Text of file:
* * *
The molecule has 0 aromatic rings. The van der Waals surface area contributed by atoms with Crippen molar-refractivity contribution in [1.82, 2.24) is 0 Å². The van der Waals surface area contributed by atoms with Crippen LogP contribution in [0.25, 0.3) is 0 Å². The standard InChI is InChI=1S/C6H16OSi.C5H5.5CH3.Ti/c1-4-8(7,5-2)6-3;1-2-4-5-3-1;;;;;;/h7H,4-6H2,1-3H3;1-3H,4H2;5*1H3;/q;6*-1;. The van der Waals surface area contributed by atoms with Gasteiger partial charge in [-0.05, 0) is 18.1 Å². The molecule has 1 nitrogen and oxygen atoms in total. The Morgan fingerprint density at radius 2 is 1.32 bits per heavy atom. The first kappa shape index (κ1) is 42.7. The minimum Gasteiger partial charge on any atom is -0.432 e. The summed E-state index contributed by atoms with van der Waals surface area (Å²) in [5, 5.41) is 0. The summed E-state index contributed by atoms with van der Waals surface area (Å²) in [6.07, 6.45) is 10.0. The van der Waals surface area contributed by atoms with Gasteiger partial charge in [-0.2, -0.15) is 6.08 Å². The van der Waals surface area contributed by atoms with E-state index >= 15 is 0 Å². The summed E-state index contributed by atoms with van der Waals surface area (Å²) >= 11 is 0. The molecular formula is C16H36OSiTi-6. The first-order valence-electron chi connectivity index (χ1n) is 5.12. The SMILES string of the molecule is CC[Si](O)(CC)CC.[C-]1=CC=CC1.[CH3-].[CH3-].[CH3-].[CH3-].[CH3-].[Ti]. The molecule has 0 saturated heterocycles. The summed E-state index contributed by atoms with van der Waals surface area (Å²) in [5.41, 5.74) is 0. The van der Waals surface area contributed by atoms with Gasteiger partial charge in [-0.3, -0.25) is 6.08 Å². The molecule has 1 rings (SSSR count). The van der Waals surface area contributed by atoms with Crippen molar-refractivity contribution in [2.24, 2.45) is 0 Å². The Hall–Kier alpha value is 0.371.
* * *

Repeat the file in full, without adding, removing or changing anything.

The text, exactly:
The molecule has 0 aromatic rings. The van der Waals surface area contributed by atoms with Crippen molar-refractivity contribution in [1.82, 2.24) is 0 Å². The van der Waals surface area contributed by atoms with Crippen LogP contribution in [0.25, 0.3) is 0 Å². The standard InChI is InChI=1S/C6H16OSi.C5H5.5CH3.Ti/c1-4-8(7,5-2)6-3;1-2-4-5-3-1;;;;;;/h7H,4-6H2,1-3H3;1-3H,4H2;5*1H3;/q;6*-1;. The van der Waals surface area contributed by atoms with Gasteiger partial charge in [-0.05, 0) is 18.1 Å². The molecule has 1 nitrogen and oxygen atoms in total. The Morgan fingerprint density at radius 2 is 1.32 bits per heavy atom. The first kappa shape index (κ1) is 42.7. The minimum Gasteiger partial charge on any atom is -0.432 e. The summed E-state index contributed by atoms with van der Waals surface area (Å²) in [5, 5.41) is 0. The summed E-state index contributed by atoms with van der Waals surface area (Å²) in [6.07, 6.45) is 10.0. The van der Waals surface area contributed by atoms with Gasteiger partial charge in [-0.2, -0.15) is 6.08 Å². The van der Waals surface area contributed by atoms with E-state index >= 15 is 0 Å². The summed E-state index contributed by atoms with van der Waals surface area (Å²) >= 11 is 0. The molecular formula is C16H36OSiTi-6. The first-order valence-electron chi connectivity index (χ1n) is 5.12. The SMILES string of the molecule is CC[Si](O)(CC)CC.[C-]1=CC=CC1.[CH3-].[CH3-].[CH3-].[CH3-].[CH3-].[Ti]. The molecule has 0 saturated heterocycles. The summed E-state index contributed by atoms with van der Waals surface area (Å²) in [5.41, 5.74) is 0. The van der Waals surface area contributed by atoms with Gasteiger partial charge in [-0.3, -0.25) is 6.08 Å². The molecule has 1 rings (SSSR count). The van der Waals surface area contributed by atoms with Crippen molar-refractivity contribution in [2.24, 2.45) is 0 Å². The Hall–Kier alpha value is 0.371.